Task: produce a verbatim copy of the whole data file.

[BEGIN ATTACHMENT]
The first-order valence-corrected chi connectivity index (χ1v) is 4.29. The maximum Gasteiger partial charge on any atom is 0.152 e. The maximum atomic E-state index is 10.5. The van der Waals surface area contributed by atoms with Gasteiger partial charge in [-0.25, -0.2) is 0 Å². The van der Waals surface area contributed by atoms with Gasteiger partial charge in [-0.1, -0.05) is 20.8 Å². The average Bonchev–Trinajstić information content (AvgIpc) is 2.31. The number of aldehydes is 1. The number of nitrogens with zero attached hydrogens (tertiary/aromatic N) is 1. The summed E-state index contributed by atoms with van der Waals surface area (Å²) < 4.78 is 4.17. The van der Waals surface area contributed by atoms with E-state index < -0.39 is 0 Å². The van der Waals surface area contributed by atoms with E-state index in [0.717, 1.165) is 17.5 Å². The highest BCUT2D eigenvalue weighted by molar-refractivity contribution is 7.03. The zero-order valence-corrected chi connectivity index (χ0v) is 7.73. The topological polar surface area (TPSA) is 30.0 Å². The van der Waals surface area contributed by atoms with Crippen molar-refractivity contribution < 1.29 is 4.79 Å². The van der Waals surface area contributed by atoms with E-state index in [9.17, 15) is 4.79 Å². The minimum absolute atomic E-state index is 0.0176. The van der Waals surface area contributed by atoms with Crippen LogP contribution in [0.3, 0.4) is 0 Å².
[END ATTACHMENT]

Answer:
The first-order valence-corrected chi connectivity index (χ1v) is 4.29. The maximum Gasteiger partial charge on any atom is 0.152 e. The maximum atomic E-state index is 10.5. The van der Waals surface area contributed by atoms with Gasteiger partial charge in [-0.25, -0.2) is 0 Å². The van der Waals surface area contributed by atoms with Gasteiger partial charge in [-0.1, -0.05) is 20.8 Å². The average Bonchev–Trinajstić information content (AvgIpc) is 2.31. The number of aldehydes is 1. The number of nitrogens with zero attached hydrogens (tertiary/aromatic N) is 1. The summed E-state index contributed by atoms with van der Waals surface area (Å²) < 4.78 is 4.17. The van der Waals surface area contributed by atoms with E-state index < -0.39 is 0 Å². The van der Waals surface area contributed by atoms with E-state index in [0.717, 1.165) is 17.5 Å². The highest BCUT2D eigenvalue weighted by molar-refractivity contribution is 7.03. The zero-order valence-corrected chi connectivity index (χ0v) is 7.73. The topological polar surface area (TPSA) is 30.0 Å². The van der Waals surface area contributed by atoms with Crippen molar-refractivity contribution < 1.29 is 4.79 Å². The van der Waals surface area contributed by atoms with E-state index in [9.17, 15) is 4.79 Å². The minimum absolute atomic E-state index is 0.0176. The van der Waals surface area contributed by atoms with Crippen LogP contribution in [0.3, 0.4) is 0 Å².